‘Are your servants present?’
‘Servants?’ Louis wafts his hand. ‘I couldn’t bear to have anyone fussing like that. A weekly charwoman is all a gentleman should need in these modern times.’ He gestures at the narrow staircase. ‘Come, I’ll give you a grand tour of the studio.’
She has never met anybody like him. It is either very liberating or very intimidating, and she is not sure which. She can see that he is the kind of person used to getting his own way, who makes a virtue of shocking with his views, and it gives her a perverse sense of delight: she won’t humour him by being outraged. She will take pleasure in thwarting him, and feign complete composure at his remarks.
‘I note, at least, that you’re no longer at death’s door,’ she says.
‘I must assign the credit for my hasty recovery to the nursing skills of Guinevere.’
‘She sounds very generous,’ Iris says, and she finds herself pleased that he is married. It removes any complexity.
‘She is. But she ate all of my Christmas pudding so she is far from being a model woman. In fact, you will meet her shortly.’
Louis leads her up the stairs and through a door. ‘The studio, ma’am. I tidied especially.’
‘Tidied?’ Iris steps on a mussel shell and flinches. It is as if the room has been spun like a globe until the contents of every drawer, every bookshelf, have been hurled up. A stuffed bear cub lies in the corner, blanketed by newspapers. There are a pair of convex mirrors on the wall. The studio is brimful with clutter.
‘Of course, Mother and I could never agree on a definition for the word, either. Ti-dy. What a dull sound it makes! But there is such mediocrity, when everything is arranged as it should be. Don’t you find that? I’ve never believed in cataloguing things – of putting books here, and cutlery there, and whatnot. It shows such a want of taste and imagination.’
As he speaks, she tries to take it all in. She looks at his easel, streaked with colour.
‘Such a dismal mechanical mind which tidies. A factory mind.’
A movement in the corner, and she screams. ‘What is – the bear is alive! Good God!’
Louis starts to laugh. He laughs until he is holding on to the edge of the door, his mouth open in a silent howl, eyes pinched closed. ‘A – a – a bear—’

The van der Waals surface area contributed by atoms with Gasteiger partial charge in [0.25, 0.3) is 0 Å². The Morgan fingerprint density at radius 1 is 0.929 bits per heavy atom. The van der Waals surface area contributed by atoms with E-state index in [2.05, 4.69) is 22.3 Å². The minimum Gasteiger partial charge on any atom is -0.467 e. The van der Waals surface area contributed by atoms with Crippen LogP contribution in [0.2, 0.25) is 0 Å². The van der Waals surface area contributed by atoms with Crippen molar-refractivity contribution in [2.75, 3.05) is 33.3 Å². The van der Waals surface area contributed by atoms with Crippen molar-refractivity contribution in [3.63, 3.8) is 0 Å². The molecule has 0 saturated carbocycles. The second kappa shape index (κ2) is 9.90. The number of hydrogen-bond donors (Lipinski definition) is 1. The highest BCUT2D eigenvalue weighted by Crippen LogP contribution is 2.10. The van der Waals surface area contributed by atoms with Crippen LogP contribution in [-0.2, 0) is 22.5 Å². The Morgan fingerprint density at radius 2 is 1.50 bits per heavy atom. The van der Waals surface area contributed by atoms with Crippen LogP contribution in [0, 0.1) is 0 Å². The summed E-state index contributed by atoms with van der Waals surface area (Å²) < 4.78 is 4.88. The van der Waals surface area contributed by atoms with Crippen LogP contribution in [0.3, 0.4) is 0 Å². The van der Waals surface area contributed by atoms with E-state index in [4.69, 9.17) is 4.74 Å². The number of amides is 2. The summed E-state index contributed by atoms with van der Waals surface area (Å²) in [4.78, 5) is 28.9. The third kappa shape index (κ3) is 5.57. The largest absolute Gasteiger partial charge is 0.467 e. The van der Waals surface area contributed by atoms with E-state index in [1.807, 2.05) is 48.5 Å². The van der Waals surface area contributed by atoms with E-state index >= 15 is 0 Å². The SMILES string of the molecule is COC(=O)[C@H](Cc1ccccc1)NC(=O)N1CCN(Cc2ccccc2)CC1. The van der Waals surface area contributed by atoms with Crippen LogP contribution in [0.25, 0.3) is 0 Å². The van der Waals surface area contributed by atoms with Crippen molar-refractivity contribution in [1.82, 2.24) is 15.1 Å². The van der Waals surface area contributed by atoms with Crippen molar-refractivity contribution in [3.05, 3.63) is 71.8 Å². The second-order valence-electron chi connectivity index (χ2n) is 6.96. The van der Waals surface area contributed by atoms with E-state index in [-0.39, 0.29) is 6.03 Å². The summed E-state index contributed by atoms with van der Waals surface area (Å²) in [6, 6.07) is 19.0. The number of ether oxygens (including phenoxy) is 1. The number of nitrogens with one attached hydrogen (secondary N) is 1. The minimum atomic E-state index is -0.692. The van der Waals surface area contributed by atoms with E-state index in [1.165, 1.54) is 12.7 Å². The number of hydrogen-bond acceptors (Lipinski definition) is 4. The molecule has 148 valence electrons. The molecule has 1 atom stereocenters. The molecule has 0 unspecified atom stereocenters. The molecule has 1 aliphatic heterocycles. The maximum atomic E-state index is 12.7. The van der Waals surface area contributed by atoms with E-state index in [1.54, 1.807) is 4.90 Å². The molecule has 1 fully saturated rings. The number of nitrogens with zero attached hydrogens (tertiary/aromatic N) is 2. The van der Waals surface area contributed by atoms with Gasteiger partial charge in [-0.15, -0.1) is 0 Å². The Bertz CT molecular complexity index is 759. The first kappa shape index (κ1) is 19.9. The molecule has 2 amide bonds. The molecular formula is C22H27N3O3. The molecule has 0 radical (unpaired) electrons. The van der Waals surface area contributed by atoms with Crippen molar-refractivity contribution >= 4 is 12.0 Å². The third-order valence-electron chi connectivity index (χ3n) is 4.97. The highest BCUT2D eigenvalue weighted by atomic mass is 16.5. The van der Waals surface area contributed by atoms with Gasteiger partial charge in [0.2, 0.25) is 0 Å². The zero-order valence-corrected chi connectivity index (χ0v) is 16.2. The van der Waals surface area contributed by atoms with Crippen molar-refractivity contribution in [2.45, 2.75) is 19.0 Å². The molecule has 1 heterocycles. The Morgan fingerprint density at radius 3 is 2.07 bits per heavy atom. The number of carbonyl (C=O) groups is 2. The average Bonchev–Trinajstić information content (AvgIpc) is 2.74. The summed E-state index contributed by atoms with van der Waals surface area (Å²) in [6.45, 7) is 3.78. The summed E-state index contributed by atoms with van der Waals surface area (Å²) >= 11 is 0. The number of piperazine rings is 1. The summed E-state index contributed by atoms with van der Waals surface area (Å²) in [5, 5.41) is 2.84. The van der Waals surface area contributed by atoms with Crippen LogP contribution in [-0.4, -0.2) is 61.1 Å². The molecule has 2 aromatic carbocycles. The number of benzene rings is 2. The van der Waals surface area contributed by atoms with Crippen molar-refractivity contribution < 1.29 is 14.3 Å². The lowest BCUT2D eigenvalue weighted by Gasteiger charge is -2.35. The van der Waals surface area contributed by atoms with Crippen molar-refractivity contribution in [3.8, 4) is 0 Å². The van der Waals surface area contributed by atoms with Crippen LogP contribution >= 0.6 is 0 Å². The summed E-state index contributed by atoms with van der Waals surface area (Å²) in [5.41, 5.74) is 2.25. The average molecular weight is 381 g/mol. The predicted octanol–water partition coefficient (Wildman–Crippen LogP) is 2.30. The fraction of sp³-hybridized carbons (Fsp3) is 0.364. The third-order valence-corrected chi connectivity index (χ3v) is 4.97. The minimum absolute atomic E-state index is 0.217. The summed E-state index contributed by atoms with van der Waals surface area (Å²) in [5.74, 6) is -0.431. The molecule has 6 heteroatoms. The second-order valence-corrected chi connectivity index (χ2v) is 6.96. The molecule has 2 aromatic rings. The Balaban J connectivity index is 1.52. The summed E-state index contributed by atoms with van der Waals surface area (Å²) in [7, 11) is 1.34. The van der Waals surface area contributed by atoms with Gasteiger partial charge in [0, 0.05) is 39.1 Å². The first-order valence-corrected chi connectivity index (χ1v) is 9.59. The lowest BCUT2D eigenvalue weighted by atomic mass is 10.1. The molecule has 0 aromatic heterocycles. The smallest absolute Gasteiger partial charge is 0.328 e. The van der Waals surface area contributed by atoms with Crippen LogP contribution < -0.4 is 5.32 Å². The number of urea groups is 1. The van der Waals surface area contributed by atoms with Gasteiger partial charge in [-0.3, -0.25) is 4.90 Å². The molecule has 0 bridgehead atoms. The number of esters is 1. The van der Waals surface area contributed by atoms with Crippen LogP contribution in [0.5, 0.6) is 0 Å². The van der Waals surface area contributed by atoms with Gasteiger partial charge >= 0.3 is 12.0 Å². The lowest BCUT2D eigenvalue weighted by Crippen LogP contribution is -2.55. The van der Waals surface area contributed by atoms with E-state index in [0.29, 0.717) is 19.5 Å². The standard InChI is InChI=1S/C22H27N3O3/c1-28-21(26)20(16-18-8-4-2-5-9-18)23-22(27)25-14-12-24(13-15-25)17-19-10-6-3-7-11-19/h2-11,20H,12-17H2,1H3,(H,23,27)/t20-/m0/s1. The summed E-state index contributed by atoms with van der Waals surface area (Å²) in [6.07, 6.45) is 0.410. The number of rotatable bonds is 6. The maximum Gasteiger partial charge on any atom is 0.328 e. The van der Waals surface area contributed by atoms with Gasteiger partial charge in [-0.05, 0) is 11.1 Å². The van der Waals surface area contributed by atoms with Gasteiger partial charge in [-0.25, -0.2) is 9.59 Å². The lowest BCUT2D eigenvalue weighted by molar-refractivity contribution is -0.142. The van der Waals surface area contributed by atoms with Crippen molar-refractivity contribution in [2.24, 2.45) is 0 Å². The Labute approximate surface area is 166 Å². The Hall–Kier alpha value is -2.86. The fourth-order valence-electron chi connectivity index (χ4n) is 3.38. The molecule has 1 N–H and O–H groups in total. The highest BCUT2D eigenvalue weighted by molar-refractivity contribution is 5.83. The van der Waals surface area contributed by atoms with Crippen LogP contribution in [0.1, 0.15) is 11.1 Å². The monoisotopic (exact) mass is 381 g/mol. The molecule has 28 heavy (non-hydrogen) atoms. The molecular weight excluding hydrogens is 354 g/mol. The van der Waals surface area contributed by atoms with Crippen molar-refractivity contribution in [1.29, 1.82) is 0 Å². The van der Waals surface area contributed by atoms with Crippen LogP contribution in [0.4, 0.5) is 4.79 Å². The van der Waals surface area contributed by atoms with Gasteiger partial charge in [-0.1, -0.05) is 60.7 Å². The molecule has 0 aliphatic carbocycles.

‘It really isn’t funny,’ Iris begins, trying not to flinch as the creature ambles towards them. She does not want to provoke his mockery further, but she worries it will attack. He looks just the sort of person who would buy a dangerous animal for a jape, and then find himself killed by it. She moves back. ‘Have you had its teeth and claws pulled?’
It is enough for Louis to straighten, wiping away the tears from his eyes. ‘No! How could I? That would be cruel. This is Guinevere, a wombat, and she is in mourning.’
‘Oh. Ah – I see,’ Iris says. ‘And she is not your –’ She almost says wife, but stops herself. She tests the unfamiliar word. ‘A wombat. In mourning.’ Iris notes the small black handkerchief fastened around the beast’s neck, and tries to hide her amusement behind her hand.
‘I see nothing humorous in it,’ Louis says. ‘She lost Lancelot over Christmas, although admittedly they were not friends. He roamed upstairs and she lived down here. I was quite bereft.’
‘Was he very old?’
‘If only.’ Louis looks down. ‘Rossetti thought it would be entertaining to have him smoke a cigar, but Lancelot gobbled the whole box, a slab of chocolate beside, and snuffed it the next day. Rossetti and I are no longer on speaking terms.’
‘I’m sorry to hear that.’ She extends a half-hearted pat in the direction of the wombat, which fails to make contact with its fur. Guinevere is built with the heft of a brown, hairy cannonball.
‘Is she friendly?’
In response, Louis bundles the creature into his arms, groans at her weight, and tickles her under the chin.
The Doll Factory by Elizabeth Macneal is published by Picador, priced £12.99
‘For in this battle, theatre is everything.’